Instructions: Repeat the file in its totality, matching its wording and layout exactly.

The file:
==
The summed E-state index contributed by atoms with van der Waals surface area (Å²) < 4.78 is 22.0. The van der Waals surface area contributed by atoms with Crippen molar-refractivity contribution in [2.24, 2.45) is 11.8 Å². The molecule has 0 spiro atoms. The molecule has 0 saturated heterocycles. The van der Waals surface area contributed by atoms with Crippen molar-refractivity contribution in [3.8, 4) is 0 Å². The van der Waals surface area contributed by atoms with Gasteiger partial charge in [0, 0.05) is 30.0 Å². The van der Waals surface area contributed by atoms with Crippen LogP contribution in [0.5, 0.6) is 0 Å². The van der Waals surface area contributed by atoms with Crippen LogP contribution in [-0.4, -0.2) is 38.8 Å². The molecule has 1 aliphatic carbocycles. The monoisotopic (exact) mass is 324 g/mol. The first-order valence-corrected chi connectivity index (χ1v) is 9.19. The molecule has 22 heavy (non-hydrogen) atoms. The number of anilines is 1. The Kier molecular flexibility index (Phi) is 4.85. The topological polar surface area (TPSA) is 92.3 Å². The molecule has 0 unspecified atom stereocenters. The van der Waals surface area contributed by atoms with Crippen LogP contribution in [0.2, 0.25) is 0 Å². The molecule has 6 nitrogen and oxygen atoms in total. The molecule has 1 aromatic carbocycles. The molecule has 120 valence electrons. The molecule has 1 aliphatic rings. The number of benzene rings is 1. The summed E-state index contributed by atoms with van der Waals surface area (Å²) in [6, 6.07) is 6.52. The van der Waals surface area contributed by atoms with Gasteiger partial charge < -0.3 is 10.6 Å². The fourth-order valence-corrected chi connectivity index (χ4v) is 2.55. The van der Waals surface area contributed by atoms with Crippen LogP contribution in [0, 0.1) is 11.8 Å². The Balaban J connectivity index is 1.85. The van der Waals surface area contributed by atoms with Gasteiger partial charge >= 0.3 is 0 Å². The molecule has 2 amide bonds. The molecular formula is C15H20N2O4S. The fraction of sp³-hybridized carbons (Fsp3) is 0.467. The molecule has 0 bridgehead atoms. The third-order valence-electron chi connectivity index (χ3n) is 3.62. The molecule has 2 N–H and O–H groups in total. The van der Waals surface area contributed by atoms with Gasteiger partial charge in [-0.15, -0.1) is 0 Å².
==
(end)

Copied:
The summed E-state index contributed by atoms with van der Waals surface area (Å²) < 4.78 is 22.0. The van der Waals surface area contributed by atoms with Crippen molar-refractivity contribution in [2.24, 2.45) is 11.8 Å². The molecule has 0 spiro atoms. The molecule has 0 saturated heterocycles. The van der Waals surface area contributed by atoms with Crippen molar-refractivity contribution in [3.8, 4) is 0 Å². The van der Waals surface area contributed by atoms with Gasteiger partial charge in [0, 0.05) is 30.0 Å². The van der Waals surface area contributed by atoms with Crippen LogP contribution in [0.5, 0.6) is 0 Å². The van der Waals surface area contributed by atoms with Crippen LogP contribution in [-0.4, -0.2) is 38.8 Å². The molecule has 1 aliphatic carbocycles. The monoisotopic (exact) mass is 324 g/mol. The first-order valence-corrected chi connectivity index (χ1v) is 9.19. The molecule has 22 heavy (non-hydrogen) atoms. The number of anilines is 1. The Kier molecular flexibility index (Phi) is 4.85. The topological polar surface area (TPSA) is 92.3 Å². The molecule has 0 unspecified atom stereocenters. The van der Waals surface area contributed by atoms with Crippen LogP contribution in [0.2, 0.25) is 0 Å². The molecule has 6 nitrogen and oxygen atoms in total. The molecule has 1 aromatic carbocycles. The molecule has 120 valence electrons. The molecule has 1 aliphatic rings. The number of benzene rings is 1. The summed E-state index contributed by atoms with van der Waals surface area (Å²) in [6, 6.07) is 6.52. The van der Waals surface area contributed by atoms with Gasteiger partial charge < -0.3 is 10.6 Å². The fourth-order valence-corrected chi connectivity index (χ4v) is 2.55. The van der Waals surface area contributed by atoms with Crippen LogP contribution in [0, 0.1) is 11.8 Å². The Balaban J connectivity index is 1.85. The van der Waals surface area contributed by atoms with Gasteiger partial charge >= 0.3 is 0 Å². The molecule has 2 amide bonds. The molecular formula is C15H20N2O4S. The fraction of sp³-hybridized carbons (Fsp3) is 0.467. The molecule has 0 bridgehead atoms. The third-order valence-electron chi connectivity index (χ3n) is 3.62. The molecule has 2 N–H and O–H groups in total. The van der Waals surface area contributed by atoms with Gasteiger partial charge in [-0.15, -0.1) is 0 Å².